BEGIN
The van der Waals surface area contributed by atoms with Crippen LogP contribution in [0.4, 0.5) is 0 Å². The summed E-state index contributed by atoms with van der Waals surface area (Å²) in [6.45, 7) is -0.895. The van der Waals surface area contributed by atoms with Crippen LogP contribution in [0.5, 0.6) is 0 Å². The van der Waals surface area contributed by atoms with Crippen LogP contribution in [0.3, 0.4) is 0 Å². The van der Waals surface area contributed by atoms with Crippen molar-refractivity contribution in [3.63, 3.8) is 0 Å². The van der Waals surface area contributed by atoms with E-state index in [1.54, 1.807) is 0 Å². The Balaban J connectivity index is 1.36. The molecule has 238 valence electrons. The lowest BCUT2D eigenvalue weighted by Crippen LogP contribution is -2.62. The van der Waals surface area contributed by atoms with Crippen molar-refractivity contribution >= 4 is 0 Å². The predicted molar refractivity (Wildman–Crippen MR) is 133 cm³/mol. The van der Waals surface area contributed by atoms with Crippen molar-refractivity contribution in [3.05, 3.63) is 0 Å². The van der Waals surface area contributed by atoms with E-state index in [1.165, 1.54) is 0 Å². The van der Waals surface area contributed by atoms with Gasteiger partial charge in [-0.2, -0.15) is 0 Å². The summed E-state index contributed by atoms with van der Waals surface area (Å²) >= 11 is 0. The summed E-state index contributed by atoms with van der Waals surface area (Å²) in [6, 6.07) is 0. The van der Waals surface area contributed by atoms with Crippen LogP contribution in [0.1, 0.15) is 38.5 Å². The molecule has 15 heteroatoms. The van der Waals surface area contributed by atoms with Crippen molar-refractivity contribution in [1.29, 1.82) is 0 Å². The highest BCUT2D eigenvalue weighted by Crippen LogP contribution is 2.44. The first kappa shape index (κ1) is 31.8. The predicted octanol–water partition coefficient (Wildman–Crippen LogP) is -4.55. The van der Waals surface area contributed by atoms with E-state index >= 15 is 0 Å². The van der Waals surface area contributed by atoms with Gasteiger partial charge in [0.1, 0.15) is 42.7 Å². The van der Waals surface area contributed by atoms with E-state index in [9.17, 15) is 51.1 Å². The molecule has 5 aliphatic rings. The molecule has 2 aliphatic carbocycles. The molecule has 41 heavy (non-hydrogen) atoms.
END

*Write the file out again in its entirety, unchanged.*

The van der Waals surface area contributed by atoms with Crippen LogP contribution in [0.4, 0.5) is 0 Å². The summed E-state index contributed by atoms with van der Waals surface area (Å²) in [6.45, 7) is -0.895. The van der Waals surface area contributed by atoms with Crippen LogP contribution in [0.5, 0.6) is 0 Å². The van der Waals surface area contributed by atoms with Crippen LogP contribution in [0.3, 0.4) is 0 Å². The van der Waals surface area contributed by atoms with Crippen molar-refractivity contribution in [3.63, 3.8) is 0 Å². The van der Waals surface area contributed by atoms with E-state index in [1.54, 1.807) is 0 Å². The Balaban J connectivity index is 1.36. The molecule has 238 valence electrons. The lowest BCUT2D eigenvalue weighted by Crippen LogP contribution is -2.62. The van der Waals surface area contributed by atoms with Crippen molar-refractivity contribution >= 4 is 0 Å². The predicted molar refractivity (Wildman–Crippen MR) is 133 cm³/mol. The van der Waals surface area contributed by atoms with Crippen molar-refractivity contribution in [3.05, 3.63) is 0 Å². The van der Waals surface area contributed by atoms with E-state index in [1.165, 1.54) is 0 Å². The van der Waals surface area contributed by atoms with Gasteiger partial charge in [-0.2, -0.15) is 0 Å². The summed E-state index contributed by atoms with van der Waals surface area (Å²) >= 11 is 0. The summed E-state index contributed by atoms with van der Waals surface area (Å²) in [6, 6.07) is 0. The van der Waals surface area contributed by atoms with Crippen LogP contribution in [0.1, 0.15) is 38.5 Å². The molecule has 15 heteroatoms. The van der Waals surface area contributed by atoms with Crippen molar-refractivity contribution in [1.29, 1.82) is 0 Å². The highest BCUT2D eigenvalue weighted by Crippen LogP contribution is 2.44. The first kappa shape index (κ1) is 31.8. The predicted octanol–water partition coefficient (Wildman–Crippen LogP) is -4.55. The van der Waals surface area contributed by atoms with E-state index >= 15 is 0 Å². The van der Waals surface area contributed by atoms with Gasteiger partial charge in [0.1, 0.15) is 42.7 Å². The van der Waals surface area contributed by atoms with E-state index in [9.17, 15) is 51.1 Å². The molecule has 5 aliphatic rings. The molecule has 2 aliphatic carbocycles. The molecule has 41 heavy (non-hydrogen) atoms.